When your car goes into a skid it is common knowledge that you
are suppose to turn into the skid. In terms on Newton's laws
of motion, what is the physics behind this?
As long as your front wheels skid, you have no directional
control of the car. Turning your wheels in the direction of the skid
allows the wheels to start rolling in the direction of motion
again. Only once the wheels are rolling can turning them affect
the direction of the car. As long as the wheels are slipping
perpendicular to the plane of the wheel, they will not roll.
Friction is the major player here. If a car is moving across snow or
ice in any direction other than that which it's pointed, it is skidding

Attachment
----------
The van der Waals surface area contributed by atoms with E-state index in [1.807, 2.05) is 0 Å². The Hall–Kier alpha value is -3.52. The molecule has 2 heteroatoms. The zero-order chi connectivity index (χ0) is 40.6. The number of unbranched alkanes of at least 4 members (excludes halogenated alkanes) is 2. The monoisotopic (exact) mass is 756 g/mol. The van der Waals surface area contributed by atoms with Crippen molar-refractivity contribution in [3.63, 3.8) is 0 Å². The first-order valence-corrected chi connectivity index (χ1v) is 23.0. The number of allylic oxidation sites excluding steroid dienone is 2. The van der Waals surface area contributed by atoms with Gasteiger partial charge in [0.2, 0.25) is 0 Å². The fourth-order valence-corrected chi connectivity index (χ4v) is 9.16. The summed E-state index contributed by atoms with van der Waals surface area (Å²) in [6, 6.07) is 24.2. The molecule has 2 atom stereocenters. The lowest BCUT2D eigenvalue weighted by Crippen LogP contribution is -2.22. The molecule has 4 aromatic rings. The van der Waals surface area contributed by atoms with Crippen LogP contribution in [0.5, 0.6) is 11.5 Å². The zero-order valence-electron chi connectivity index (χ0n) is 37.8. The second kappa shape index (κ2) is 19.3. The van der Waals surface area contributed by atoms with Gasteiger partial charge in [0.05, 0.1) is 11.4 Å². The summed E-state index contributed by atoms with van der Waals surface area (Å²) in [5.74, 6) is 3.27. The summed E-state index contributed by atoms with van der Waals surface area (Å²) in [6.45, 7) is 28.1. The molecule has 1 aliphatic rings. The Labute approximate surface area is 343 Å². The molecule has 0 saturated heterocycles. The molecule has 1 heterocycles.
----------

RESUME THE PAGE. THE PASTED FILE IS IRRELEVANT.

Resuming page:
(or sliding), and a sideways load is being imposed against the tires.
This causes a lot of friction, even if the tires are allowed to turn.
By turning the front wheels into the direction of the skid, the front
wheels will become aligned with the direction of travel. No more
side load will be on the front tires, and they will roll freely again
(very little friction). But the back tires will still be sliding
sideways, and the greater friction back there will cause the back end
to trail directly behind the front end just like a badminton birdie,
thus the car straightens out. As the car straightens, the front wheels
must be kept aligned with the direction of travel, or a skid in the
opposite direction will quickly develop.
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Update: June 2012